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Israel’s Technion making its mark in the U.S.

JTA

February 28, 2012 | 11:00 am

Mayor Michael Bloomberg Meets with Cornell University President David J. Skorton and Technion-Israel Institute of Technology President Peretz Lavie on Feb. 23, 2012. Photo by Edward Reed.

Mayor Michael Bloomberg Meets with Cornell University President David J. Skorton and Technion-Israel Institute of Technology President Peretz Lavie on Feb. 23, 2012. Photo by Edward Reed.

Under Dr. Peretz Lavie’s watch, the Technion-Israel Institute of Technology has invested in more than just science.

In an effort to increase the school’s number of Arab-Israeli students, Technion’s Landa Equal Opportunities Project provides services like health programs and academic preparation for Arab students in the Upper Galilee, dramatically decreasing their dropout rate. Arabs, who constitute 20 percent of Israel’s population, now also represent 20 percent of the student body on the Technion campus.

“When I read the proclamations calling the Technion an ‘apartheid university,’ I don’t know whether to laugh or to cry,’” Lavie, the university’s president since October 2009, said in an interview with JointMedia News Service.

Lavie was in New York to discuss the city’s ongoing partnership with Technion and Cornell University. New York announced the partnership last December, with the goal of creating an unmatched engineering campus on Roosevelt Island, which lies between Manhattan and Queens along the East River.

New York Mayor Michael Bloomberg said the campus is expected to generate $23 billion in economic activity, enhance job creation in the city, and generate 600 companies expected to provide 30,000 jobs over the next three decades. “Thanks to this outstanding partnership and groundbreaking proposal from Cornell and the Technion,” he said last December. “New York City’s goal of becoming the global leader in technological innovation is now within sight.”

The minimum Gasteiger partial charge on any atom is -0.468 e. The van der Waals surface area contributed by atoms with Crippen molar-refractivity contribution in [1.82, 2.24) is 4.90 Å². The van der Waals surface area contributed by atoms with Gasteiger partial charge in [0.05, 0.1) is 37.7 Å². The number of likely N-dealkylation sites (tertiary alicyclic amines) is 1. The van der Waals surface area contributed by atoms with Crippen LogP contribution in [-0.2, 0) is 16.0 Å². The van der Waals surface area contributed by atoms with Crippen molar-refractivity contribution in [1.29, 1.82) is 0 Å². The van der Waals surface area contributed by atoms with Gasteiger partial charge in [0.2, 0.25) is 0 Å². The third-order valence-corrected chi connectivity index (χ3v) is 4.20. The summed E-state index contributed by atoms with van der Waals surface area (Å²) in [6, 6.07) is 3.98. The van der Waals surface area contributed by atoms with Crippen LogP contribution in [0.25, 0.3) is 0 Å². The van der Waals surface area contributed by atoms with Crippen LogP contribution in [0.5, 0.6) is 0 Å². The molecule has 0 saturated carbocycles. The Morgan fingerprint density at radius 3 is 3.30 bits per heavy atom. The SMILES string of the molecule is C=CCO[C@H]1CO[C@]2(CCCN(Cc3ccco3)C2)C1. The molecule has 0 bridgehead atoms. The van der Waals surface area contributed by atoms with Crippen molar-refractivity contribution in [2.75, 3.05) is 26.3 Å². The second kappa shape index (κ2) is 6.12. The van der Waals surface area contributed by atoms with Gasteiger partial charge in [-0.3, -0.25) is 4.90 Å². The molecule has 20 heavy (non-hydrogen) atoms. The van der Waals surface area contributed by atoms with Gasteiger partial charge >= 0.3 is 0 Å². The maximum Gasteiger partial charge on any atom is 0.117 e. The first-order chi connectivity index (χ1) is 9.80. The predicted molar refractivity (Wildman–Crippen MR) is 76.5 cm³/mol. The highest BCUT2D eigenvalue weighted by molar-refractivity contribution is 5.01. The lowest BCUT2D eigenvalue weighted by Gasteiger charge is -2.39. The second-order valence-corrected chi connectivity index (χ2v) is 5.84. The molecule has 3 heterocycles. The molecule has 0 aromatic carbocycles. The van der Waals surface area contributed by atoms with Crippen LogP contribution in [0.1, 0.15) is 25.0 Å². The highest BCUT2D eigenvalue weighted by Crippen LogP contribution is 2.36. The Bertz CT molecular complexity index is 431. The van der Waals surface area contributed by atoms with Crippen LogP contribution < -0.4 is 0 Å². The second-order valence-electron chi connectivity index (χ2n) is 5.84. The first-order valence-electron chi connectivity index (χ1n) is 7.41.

Officially called “Cornell New York Tech, Home of the Technion-Cornell Institute of Innovation,” the massive academic project is affectionately known simply as “the Island.” The institute will be looking for students with entrepreneurial spirit, ready to experiment and to drive the economy, according to Lavie. London, Amsterdam and several U.S. cities have already asked the Technion to act as a consultant for similar efforts.

Lavie told JointMedia News Service that Technion’s strategic goal is “to be among the ten leading technical universities in the world, joining such schools as MIT, Cal Tech, Stanford, and Georgia Tech in the United States, and the leading universities in Europe, Asia and India.”

“I truly believe globalization is very important for high academic education to attract the best faculty and students and stay at the top of your field,” he said.

Lavie looks at science as “a most effective bridge, perhaps a means of overcoming political differences.”

“Science is a language shared even by enemies, he said. “It can bridge the gaps and help in the political conflict.” He noted that, “Some of the most successful collaboration between Palestinians and Israelis is in the field of science.”

Asked about the parameters of the Cornell-Technion partnership, Lavie stressed that a “precondition for participation” was that Israel could not take funds from its own budget for investment in New York. The Technion will not invest its own money in Roosevelt Island, but will take part in joint fundraising. Individual donors—some who have made contributions to both universities—will be approached. Combining foundation grants, economic development money and private contributions, Lavie said he is “sure we will be able to complete funding by 2017,” when the first two major buildings on the campus are slated to be ready.

“We have a fantastic partner in Cornell and its leadership,” Lavie said. “Cornell has taken the project with open heart and sees us as equal partners. We will collaborate in a way that is rare in an academic institute.”

True to his vision of science as a bridge builder, Lavie looks at “the Island” development as a “long bridge connecting Haifa and Manhattan, opening a window to the entire world.” He envisions PhD students spending a year in Haifa during the course of their studies. Israeli companies, many of which have research facilities within 10 minutes of the Haifa campus, will have a connection to Manhattan to develop joint research projects, while burgeoning Israeli scientists will have a way to return to Israel.

In a bit of academic jousting, Prof. Menachim Ben-Sasson—president of the Hebrew University of Jerusalem—shed light on the significance of the Technion Cornell partnership.

“I hate to say it, but your achievement is not a Technion achievement, but a national achievement, recognition of the top quality in Israeli education,” Ben-Sasson told Lavie.

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